Do have to agree that "They Fought in the Fields" gets a little too complicated at times. First things first, all the stories in 'Foyle's War' are complex, which is in a way part of its appeal to me (really like shows and films with complex stories that make one think and keep you guessing) but most episodes don't have as many subplots and tie together better. "They Fought in the Fields" does have a few too many subplots, some more interesting than others, and they could have been tied together in a way that made more sense and connected better.

With that being said, "They Fought in the Fields" is an excellently executed episode otherwise. Have always admired the visual detail that went into 'Foyle's War' and how high quality the production values are, with beautiful costumes, the evocative way the characters are made up, the look of the houses and cars, pretty locations and authentic-looking scenery. The music is in keeping with the mood and doesn't overpower the drama while still making an impact.

Writing is intelligent, sophisticated and thought-provoking, establishing Foyle's personality with so much depth already and providing some tense and heart-tugging moments. The story has its issues, but is still compelling and never dull. It does require full attention as ever, and is mostly very clever and intriguing, pacing itself deliberately but as ever with a lot happening things don't feel dull. Some nice twists and turns and the ending is unexpected. All the conflicts, social/ethical themes and how the period is portrayed are handled beautifully and tastefully and there is a real sense that war itself is a central character.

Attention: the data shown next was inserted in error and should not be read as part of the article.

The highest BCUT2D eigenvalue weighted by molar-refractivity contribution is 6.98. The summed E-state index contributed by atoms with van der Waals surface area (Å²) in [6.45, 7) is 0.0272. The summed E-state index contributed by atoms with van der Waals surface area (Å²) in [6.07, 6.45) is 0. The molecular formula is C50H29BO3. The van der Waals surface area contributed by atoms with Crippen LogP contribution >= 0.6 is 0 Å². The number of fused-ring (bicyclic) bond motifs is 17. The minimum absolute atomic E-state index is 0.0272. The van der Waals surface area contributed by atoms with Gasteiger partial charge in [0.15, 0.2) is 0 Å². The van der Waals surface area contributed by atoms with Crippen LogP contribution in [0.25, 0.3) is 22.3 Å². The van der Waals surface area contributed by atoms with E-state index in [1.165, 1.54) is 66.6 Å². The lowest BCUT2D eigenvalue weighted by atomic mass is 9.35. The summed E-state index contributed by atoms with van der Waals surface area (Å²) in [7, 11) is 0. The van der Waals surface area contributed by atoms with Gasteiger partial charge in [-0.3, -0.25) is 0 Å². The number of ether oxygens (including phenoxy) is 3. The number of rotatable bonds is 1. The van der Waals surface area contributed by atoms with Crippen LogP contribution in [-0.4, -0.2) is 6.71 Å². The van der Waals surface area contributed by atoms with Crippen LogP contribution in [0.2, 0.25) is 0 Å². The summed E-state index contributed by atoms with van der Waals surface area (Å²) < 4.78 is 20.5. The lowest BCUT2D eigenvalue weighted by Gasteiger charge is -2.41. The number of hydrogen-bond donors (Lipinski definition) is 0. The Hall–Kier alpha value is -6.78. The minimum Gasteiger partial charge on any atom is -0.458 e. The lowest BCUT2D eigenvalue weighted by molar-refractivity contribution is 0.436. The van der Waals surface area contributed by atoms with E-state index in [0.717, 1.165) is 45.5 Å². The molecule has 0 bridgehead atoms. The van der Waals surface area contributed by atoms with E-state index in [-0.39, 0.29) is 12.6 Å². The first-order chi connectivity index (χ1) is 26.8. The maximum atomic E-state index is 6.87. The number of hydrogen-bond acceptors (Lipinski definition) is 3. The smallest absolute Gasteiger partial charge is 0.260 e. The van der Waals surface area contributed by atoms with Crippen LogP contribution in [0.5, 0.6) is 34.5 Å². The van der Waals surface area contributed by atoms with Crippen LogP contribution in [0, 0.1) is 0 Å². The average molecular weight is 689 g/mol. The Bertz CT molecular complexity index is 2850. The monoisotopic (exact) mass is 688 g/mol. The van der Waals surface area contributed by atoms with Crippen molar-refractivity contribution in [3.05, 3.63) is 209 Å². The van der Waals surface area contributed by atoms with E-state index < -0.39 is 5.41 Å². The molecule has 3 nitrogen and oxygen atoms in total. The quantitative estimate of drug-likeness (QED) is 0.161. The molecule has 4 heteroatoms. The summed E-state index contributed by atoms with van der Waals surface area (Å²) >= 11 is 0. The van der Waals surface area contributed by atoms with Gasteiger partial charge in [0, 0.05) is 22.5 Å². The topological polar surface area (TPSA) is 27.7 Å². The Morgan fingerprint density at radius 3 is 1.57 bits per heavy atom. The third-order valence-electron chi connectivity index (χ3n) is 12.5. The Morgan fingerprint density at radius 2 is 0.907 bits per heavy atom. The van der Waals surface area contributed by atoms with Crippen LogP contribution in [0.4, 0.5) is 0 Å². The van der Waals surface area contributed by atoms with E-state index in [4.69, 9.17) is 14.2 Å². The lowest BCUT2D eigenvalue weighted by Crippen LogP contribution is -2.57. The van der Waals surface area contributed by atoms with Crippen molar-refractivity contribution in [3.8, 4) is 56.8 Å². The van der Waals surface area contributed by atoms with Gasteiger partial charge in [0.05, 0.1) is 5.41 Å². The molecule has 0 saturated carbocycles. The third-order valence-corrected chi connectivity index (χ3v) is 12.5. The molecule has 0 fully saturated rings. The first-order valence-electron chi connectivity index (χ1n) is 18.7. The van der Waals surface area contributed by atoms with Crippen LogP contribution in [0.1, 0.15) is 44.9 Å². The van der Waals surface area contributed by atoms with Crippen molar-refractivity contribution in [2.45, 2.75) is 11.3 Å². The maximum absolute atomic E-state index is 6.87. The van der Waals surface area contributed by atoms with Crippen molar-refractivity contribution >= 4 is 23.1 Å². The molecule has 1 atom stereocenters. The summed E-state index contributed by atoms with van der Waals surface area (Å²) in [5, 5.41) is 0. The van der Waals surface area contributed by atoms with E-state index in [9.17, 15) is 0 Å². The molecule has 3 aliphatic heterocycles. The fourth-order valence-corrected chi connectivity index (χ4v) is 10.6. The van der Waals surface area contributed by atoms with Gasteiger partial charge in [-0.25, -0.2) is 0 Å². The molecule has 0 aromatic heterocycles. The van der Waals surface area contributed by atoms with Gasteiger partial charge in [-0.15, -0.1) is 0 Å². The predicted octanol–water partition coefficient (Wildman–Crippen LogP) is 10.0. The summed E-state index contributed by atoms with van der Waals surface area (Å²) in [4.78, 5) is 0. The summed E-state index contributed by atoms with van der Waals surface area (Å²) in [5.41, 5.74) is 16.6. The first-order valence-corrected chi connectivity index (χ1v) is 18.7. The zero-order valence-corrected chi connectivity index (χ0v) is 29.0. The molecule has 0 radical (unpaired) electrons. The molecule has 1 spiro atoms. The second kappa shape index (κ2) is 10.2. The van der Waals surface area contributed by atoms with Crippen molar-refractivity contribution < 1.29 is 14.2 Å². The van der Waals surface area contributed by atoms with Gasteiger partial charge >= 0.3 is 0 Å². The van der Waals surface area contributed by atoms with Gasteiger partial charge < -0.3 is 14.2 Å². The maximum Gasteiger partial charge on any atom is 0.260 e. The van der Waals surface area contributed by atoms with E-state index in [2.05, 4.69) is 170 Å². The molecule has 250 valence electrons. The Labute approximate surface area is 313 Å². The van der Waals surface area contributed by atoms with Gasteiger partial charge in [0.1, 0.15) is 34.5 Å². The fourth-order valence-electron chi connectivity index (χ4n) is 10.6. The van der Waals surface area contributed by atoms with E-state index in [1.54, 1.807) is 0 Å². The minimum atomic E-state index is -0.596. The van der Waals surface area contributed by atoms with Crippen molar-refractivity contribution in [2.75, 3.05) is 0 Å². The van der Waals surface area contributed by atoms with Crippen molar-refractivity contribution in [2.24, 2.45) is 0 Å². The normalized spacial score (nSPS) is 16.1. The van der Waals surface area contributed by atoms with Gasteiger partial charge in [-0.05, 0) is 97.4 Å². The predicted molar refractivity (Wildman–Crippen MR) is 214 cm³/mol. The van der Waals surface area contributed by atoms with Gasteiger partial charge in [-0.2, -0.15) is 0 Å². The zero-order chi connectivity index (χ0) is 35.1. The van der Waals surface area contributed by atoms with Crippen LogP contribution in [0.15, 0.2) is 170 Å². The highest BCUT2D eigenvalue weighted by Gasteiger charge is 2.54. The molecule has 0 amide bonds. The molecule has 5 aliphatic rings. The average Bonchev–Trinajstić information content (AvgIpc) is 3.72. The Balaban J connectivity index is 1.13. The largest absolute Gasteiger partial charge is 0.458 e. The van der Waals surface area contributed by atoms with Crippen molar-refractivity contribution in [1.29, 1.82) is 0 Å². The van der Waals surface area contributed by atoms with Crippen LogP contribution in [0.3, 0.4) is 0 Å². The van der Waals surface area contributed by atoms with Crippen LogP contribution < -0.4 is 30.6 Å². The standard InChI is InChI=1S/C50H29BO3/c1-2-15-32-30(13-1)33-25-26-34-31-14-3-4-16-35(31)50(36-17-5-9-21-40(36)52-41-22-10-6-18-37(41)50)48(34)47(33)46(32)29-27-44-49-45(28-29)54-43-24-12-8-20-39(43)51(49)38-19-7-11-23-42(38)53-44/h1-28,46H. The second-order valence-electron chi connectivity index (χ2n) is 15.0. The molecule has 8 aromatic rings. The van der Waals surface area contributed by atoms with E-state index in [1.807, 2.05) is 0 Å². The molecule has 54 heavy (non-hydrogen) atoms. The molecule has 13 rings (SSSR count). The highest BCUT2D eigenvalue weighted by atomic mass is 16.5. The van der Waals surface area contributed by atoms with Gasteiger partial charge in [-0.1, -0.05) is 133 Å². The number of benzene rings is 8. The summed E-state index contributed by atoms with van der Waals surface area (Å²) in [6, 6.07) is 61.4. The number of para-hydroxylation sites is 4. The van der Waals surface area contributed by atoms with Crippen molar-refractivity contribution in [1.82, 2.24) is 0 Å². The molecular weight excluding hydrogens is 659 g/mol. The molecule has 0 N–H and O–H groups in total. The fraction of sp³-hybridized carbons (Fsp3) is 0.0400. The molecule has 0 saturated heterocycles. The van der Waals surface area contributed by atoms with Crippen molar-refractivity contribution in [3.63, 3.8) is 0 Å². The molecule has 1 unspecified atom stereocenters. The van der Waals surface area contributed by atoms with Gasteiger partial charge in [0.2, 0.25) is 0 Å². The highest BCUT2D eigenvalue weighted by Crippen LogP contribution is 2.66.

One thing that wasn't picked up by me but now is and admired hugely is the tackling of what was seen as truths but some really misconceptions and seeing British during the war in a new light. This was a bold move and dealt with a lot of honesty and tact. The background information is so well researched and is every bit as interesting as the mystery itself. The character tensions were also handled very well and added a lot of intrigue.

Michael Kitchen is truly superb as Foyle, subtle, intensely determined, commanding and above all human. One of the most interesting television detectives there's ever been and Kitchen has rarely been better. Honeysuckle Weeks is charming and loyal, with some nice touches of subtle humour as ever, and Anthony Howell is wonderful, the character has always been developed very well and Howell continues to come into his own with each episode.

All the supporting cast are very good and play their roles with convictions, if not quite with as many standout performances as previous and succeeding episodes.

In conclusion, very good 'Foyle's War' episode but there are other episodes that are a better representation of how wonderful the series is. 8/10 Bethany Cox